After examining the fossils of two hominids that lived nearly 2 million years ago, anthropologists say the anatomical features of the adult female and young male strongly suggest they could be members of a species that was a direct ancestor of modern humans.

In a series of reports in today’s edition of the journal Science, researchers describe the Australopithecus sediba specimens as having a curious mix of primitive and modern features that could prompt experts to redraw the human family tree.

For instance, they had hands capable of using tools but still strong enough to grasp tree branches. They had a more curved pelvis that would have theoretically accommodated a bigger brain on its way through the birth canal, even though they still had small heads.

Perhaps the mosaic of features indicates that A. sediba was at an evolutionary transition point between the tree-climbing australopithecines and upright-walking, often tool-using members of the genus Homo, which includes Homo sapiens, the single surviving member species.

“It doesn’t change the way we look at Australopithecus overall, but it does suggest sediba might be a good ancestor for the genus Homo,” said Steven Churchill, a paleoanthropologist at Duke University who co-wrote several of the studies.

The fossil remains were discovered in 2008 by Lee Berger, whose then-9-year-old son had accompanied him to a dig site in South Africa. Berger’s son had been chasing their dog, Tau, when he stumbled across a rock and immediately saw that it was a fossil. He took it back to his father, who recognized a collarbone in the block of stone.

Paleoanthropologists soon found the rest of the remains, and surmised that the two must have fallen down a hole into a cave and died there. Their bodies were surrounded in cave sediment, preserving them.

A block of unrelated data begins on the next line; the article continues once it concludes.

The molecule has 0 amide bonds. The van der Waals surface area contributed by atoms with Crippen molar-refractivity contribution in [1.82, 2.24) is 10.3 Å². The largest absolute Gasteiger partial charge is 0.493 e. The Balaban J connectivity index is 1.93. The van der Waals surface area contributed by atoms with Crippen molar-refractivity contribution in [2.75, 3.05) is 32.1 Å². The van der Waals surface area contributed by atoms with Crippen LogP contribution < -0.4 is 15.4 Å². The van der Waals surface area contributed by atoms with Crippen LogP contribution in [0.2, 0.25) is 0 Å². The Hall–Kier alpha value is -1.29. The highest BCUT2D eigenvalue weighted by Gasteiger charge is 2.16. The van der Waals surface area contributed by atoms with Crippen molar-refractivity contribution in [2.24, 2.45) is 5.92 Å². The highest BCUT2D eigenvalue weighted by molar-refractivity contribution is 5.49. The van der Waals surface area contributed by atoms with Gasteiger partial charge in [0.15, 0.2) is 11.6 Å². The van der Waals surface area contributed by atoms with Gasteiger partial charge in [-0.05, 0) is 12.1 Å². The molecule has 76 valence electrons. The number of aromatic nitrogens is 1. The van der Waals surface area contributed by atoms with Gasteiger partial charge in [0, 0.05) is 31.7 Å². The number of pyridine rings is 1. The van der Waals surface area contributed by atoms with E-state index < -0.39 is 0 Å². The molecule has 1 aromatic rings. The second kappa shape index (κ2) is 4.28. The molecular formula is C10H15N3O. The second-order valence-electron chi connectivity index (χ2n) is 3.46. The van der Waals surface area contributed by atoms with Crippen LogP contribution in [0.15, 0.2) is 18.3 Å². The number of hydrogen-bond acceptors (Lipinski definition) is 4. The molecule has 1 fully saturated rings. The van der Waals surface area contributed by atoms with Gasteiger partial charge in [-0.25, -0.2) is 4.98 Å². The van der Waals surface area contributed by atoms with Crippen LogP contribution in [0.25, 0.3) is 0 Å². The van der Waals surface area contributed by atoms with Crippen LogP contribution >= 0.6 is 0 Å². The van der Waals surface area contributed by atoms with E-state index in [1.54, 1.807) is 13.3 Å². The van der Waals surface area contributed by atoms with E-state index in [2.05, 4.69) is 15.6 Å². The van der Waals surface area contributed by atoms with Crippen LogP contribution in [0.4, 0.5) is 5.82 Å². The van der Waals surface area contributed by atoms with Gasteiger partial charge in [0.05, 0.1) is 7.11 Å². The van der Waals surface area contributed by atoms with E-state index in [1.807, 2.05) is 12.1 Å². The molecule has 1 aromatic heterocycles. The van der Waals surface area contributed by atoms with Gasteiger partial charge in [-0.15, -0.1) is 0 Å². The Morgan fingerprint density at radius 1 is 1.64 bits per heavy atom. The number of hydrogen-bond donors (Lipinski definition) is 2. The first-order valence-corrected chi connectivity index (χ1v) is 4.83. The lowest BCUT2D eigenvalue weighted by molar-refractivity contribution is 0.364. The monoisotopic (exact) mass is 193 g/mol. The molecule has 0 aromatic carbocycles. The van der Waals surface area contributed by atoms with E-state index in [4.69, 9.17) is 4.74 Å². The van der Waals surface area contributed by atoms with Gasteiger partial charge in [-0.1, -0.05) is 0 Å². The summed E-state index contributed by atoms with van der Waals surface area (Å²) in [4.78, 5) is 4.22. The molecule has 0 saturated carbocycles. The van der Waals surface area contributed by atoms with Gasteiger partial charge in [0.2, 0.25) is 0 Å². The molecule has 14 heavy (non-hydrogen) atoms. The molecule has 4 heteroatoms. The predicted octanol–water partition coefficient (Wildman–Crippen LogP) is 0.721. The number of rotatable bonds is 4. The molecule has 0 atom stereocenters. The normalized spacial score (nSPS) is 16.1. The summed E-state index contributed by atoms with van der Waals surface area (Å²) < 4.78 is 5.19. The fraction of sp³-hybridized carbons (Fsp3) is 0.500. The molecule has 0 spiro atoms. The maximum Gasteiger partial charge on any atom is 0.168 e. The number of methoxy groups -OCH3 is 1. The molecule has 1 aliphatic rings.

A. sediba was soon recognized as a new species and classified with the australopithecines. (The most famous member of this group is Australopithecus afarensis, better known as Lucy, who lived 3 million years ago.) But the new studies indicate that A. sediba had begun to develop more human-like qualities.

Researchers mapped the surface inside a skull to get a picture of what the brain looked like. Though relatively small and still sharing bumps and furrows characteristic of other Australopithecus species, the brain showed changes in the frontal lobe reminiscent of modern humans’ front-loaded craniums.

The examination of the pelvises revealed more surprises. The A. sediba pelvis was round and bowl-shaped, rather like those of people. Scientists had thought that modern humans developed such a pelvis in part to allow large-brained babies to fit through the birth canal.

But, Churchill said, “a lot of the things which were thought to change because of bigger-brained babies are happening before bigger-brained babies came along.” This probably meant that two-footed travel was the stronger driving factor in pelvic evolution, he said.